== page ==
I had only just found out we might be going to declare. David Saker was bowling with the second new ball and a ball or two before we declared, I ran down the wicket and hit him back over his head for six and thought, "I've got another over here to get a hundred", and Boonie's got his hand out the window waving me in. But I just ran off, got changed and ran back out.
Haydos with his 380 is an exception, but the reason we Australians didn't hold a lot of those individual records, especially during those glory days, was, we were trying to win the game. It didn't matter how many I got or Haydos or Lang got if we could get them quick and try to get 20 wickets to win the game.
Even really early at the academy, Rod sat us all down and said, "If you guys can't score 300 runs in a day, you may as well pick your bag up and jump on a plane and go home." That was the way I was brought up, scoring quick, playing with aggression and giving your team the best chance to win. I played 168 Tests and won well over 100 of them because we were able to play that way for most of the time.
As a player you were an outstanding batsman but also an outstanding batsman of and for your time. When Australian cricket was becoming dominant, the way you played suited that mindset and that time. The strength of the players around you gave you licence to play the way you did.
That reflects all of us. Gilly's the same. He was able to play the way he did down [at seven] on the back of what had happened. Even someone like Justin turned himself into the player he did with the confidence of the guys around him. He was looked at as a nicker and a nudger and someone who didn't have much talent, but if you look at how he played his last half-dozen years, he was brilliant. He'd score quicker than Haydos. That sort of confidence and trust in your mates around you is what we need to be able to build again now in this current team.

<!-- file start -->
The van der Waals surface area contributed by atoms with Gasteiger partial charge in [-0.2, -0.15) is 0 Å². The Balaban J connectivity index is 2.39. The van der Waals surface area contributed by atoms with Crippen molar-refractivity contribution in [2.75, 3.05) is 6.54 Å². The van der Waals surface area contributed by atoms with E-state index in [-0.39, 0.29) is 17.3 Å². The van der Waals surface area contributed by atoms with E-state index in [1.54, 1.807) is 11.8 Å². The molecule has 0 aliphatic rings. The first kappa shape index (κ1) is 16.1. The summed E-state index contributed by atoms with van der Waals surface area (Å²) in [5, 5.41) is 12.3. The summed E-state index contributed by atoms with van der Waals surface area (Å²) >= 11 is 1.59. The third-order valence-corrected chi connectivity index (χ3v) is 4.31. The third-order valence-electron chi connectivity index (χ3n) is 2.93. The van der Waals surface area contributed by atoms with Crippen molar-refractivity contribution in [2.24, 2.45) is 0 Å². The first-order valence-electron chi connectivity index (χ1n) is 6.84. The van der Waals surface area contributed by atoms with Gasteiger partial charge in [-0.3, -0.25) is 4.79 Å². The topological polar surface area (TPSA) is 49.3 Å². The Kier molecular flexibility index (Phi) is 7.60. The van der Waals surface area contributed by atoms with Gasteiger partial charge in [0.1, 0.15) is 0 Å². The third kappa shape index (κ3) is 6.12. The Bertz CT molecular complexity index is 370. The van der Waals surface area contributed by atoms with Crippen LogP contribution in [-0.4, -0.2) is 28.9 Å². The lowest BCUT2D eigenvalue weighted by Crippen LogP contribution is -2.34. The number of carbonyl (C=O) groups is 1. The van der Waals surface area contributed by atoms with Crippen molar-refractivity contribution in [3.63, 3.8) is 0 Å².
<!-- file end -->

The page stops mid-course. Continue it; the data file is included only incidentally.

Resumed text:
That's happened around the South African team now and was really evident in my last Test, the way they played after lunch on the second day, when Amla and Smith got 180 in a session, that's a team with total confidence in the rest of their mates. If you're ever worried about exposing someone, you can't play that way. They trusted each other that they could impose themselves on us and they did it. That's what we used to do.
"That team we had, Gilly could've captained, I could've captained, they say Warney could have captained but I'm not sure. Haydos couldn't have been captain, Langer couldn't have been, Marto couldn't have been"
One of the fascinating things about the book is how you reflect on your earlier years. There were momentous things going on around you in Australian cricket but a lot of it passed you by as a young player making your way. There are a lot more guys like that now, and not as much leadership to take them through it.
I've been asked why we haven't got any leaders around Australian cricket at the moment, and to be honest I'm not sure we ever have. I just think there aren't a lot of leaders in the world or in sporting teams. There are a lot of guys who aren't meant to be that. If you went around to a lot of the rugby league or Aussie Rules teams, there wouldn't be a lot of guys in those sides who you'd think could lead.
That team we had, Gilly could've captained, I could've captained, they say Warney could have captained but I'm not sure he could have with all the other stuff off the field. On the field he might have seen the game really well, but I don't think he could have been captain. Haydos couldn't have been, Langer couldn't have been, Marto couldn't have been. So maybe there's not those leaders we always thought there were.
I always just tried to think about being a leader, no matter where I was at. If I was a young bloke in a team I thought I could be a leader just with energy, the way I train and trying to make myself a better fielder and player. Because I thought if someone else saw me doing that, they'd want to do it no matter how old they were. So when I came in the side and Mark Waugh was the best fielder, I was going to train harder every day to make sure I was better than him, and if I got better than him maybe he'd want to chase me. There's not a lot of leadership types around our team at the moment but I think that will grow. Steve Smith's grown, he's maturing well and has led NSW, he might be someone down the track who has got what it takes.
The qualities you need to have to lead have to be evident pretty early, don't they?
You can't manufacture it either, you've either got what it takes or you haven't. I'm a massive believer that leaders are born, not made or created. It's within you to worry about others first rather than yourself.